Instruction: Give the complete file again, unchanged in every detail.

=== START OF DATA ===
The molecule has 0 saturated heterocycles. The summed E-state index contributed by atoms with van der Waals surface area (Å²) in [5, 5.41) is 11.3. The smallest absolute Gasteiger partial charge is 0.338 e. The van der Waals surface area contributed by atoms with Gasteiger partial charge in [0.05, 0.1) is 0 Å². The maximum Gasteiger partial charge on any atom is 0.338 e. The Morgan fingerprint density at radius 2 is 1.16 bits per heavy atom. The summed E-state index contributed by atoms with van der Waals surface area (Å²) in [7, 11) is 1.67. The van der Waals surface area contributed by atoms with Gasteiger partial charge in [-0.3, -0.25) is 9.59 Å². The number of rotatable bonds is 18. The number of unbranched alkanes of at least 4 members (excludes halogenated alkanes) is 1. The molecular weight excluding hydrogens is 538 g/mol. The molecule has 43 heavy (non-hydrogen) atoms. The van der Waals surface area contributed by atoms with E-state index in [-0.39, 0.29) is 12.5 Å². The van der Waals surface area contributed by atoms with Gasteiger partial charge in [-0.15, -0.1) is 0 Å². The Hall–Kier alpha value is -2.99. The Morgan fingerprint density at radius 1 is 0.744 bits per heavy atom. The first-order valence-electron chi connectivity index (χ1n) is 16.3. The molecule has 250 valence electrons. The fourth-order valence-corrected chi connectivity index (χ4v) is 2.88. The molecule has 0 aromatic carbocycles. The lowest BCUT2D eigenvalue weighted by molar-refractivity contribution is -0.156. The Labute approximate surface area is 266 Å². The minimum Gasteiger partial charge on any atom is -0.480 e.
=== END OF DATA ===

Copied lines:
The molecule has 0 saturated heterocycles. The summed E-state index contributed by atoms with van der Waals surface area (Å²) in [5, 5.41) is 11.3. The smallest absolute Gasteiger partial charge is 0.338 e. The van der Waals surface area contributed by atoms with Gasteiger partial charge in [0.05, 0.1) is 0 Å². The maximum Gasteiger partial charge on any atom is 0.338 e. The Morgan fingerprint density at radius 2 is 1.16 bits per heavy atom. The summed E-state index contributed by atoms with van der Waals surface area (Å²) in [7, 11) is 1.67. The van der Waals surface area contributed by atoms with Gasteiger partial charge in [-0.3, -0.25) is 9.59 Å². The number of rotatable bonds is 18. The number of unbranched alkanes of at least 4 members (excludes halogenated alkanes) is 1. The molecular weight excluding hydrogens is 538 g/mol. The molecule has 43 heavy (non-hydrogen) atoms. The van der Waals surface area contributed by atoms with E-state index in [-0.39, 0.29) is 12.5 Å². The van der Waals surface area contributed by atoms with Gasteiger partial charge in [-0.15, -0.1) is 0 Å². The Hall–Kier alpha value is -2.99. The Morgan fingerprint density at radius 1 is 0.744 bits per heavy atom. The first-order valence-electron chi connectivity index (χ1n) is 16.3. The molecule has 250 valence electrons. The fourth-order valence-corrected chi connectivity index (χ4v) is 2.88. The molecule has 0 aromatic carbocycles. The lowest BCUT2D eigenvalue weighted by molar-refractivity contribution is -0.156. The Labute approximate surface area is 266 Å². The minimum Gasteiger partial charge on any atom is -0.480 e.